Moment. Moment over. New moment.
Dan, Amanda and I made the treacherous walk through an iced over alley.
Destination, Heorot--another Muncie favorite.
Despite being served by a disappearing bartender we ordered drinks and sat down to deconstruct.
We talked about how strange it will be to leave our friends behind as we transition into this post-graduation space. Dan in Chicago, Amanda still unsure, and me potentially on the other side of the world.
Home for a night with my family, time together has been short this year.
Sports highlights, family dinner, and deconstruction.
My dad and I are very similar--we love writing, are always generating ideas, and each have a sizable collection of catchphrases. He and I are also alike in temperament, so I was not surprised when he easily fell into a rhythm with the process.
This was the first time deconstructing with my family, so my mom asked a lot of questions to better understand my intent in using this action to engage with people.
When my dad finished he threw the threads on the ground, an action reminiscent of a touchdown celebration. He conquered the canvas, and soon he was helping my mom finish her piece.
Twin Peaks, convoluted
Dan , Keagan, Matt
Eyes follow thread
Fabric to pile
Jami invited me to come to Kali's apartment. They were lounging on the couch when I arrived. Handing each a piece of canvas I crashed in the middle. Kali read the Deconstruction Kit, sometimes it is just easier to let the written word communicate ideas. I was having an exceptionally difficult time articulating thoughts.
Settling into a rhythm, Jami and Kali expressed a sense of satisfaction in deconstruction.
Jami was with me in Baltimore last semester, the first time that I deconstructed with friends.
Kali told me about her job, how she is considering moving after her lease is up in August. I talked about projects and the growing case of sentimental senioritis that has crept into my life of late.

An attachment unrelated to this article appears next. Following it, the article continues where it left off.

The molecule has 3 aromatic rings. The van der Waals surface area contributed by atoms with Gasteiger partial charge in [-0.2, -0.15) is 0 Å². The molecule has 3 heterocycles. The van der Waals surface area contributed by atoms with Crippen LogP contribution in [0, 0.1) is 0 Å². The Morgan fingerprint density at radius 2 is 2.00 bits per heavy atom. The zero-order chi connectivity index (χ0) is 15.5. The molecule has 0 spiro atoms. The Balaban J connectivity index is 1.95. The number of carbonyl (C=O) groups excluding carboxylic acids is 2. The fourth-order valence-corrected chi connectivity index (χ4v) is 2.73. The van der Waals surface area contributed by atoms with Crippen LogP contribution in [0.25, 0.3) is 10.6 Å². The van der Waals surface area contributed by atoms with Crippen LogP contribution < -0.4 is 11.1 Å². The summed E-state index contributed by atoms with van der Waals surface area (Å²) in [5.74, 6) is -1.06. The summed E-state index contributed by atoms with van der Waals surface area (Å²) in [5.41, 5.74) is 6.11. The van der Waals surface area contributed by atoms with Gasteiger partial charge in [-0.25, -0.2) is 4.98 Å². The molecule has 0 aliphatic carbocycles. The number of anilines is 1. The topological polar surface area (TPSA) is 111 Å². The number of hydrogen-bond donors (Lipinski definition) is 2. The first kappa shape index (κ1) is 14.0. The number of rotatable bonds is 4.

Kelsey came over, she had a lot of questions. It was good to catch up, hear about her job and her plans for the next year--grad school.
We spent the rest of our evening analyzing the "man bun" phenomenon, talking about marriage, and stay at home moms--many different perspectives.
Kali removed her last thread ceremoniously, finally done.
I spontaneously decided to take an adventure to see my friends Carly and Kyle in Fort Wayne . I had not seen them since Christmas and wanted to get away from Muncie for a while. I arrived around dinner time.
Carly wanted to introduce me to her new favorite coffee shop before dinner, a Red-Eye was the perfect pick me up. Coffee plays an important role in our friendship, we met in a Starbucks. Most of our time together is spent talking over coffee.
We picked up Boyhood from the Redbox after dinner and deconstructed while we watched.
Carly quickly got the hang of deconstruction, but it was more difficult for Kyle. He made some Jerry Seinfeld reference about the process, it was completely lost on me, but they both thought it was hilarious.
I enjoyed sharing the process with the two of them. They do not normally get to engage with the work that I make because we have not lived in the same place for the last five years.
After class Amanda, Marissa and I decided to go to Damask, a local Mediterranean restaurant where many of our friends work, for an early dinner. I was particularly excited to order a Turkish coffee that afternoon.
My favorite booth is number seventeen, each time we sit there I am completely mesmerized by the light coming through the window. Light, refracted through a water glass, spreads across the table. Shadows, cast by wrought iron designs covering the window, glide across the wall as the sun begins to set.
After we ordered, and took a few photos of the light, I got the canvas out. We realized that there were only two pieces, so Amanda and Marissa decided to share one. They deconstructed from opposite ends. When our waitress came back to check on us she was curious, asking a few questions about the process.
Our time was mostly spent in laughter, that is usually the case when I get together with Amanda and Marissa. I find myself Tweeting at least one thing Amanda says when we hang out. At this point I no longer remember the context of the following statement, but I can tell you that we laughed about it for a while.
My friend Carrie came into work that afternoon and sat with us for a while, when the restaurant was not busy. She had recently been accepted to spend two years overseas with a faith-based nonprofit, so she told us a little bit about that. Carrie did not know what country she would be living in yet, she said she would find out in a few weeks. She and I made fictitious plans to meet up on the other side of the world, because I am also hoping to be overseas next year.
Hash tag brought to you by dramatically quoting my artist statement all afternoon:
Deconstruction, thread by thread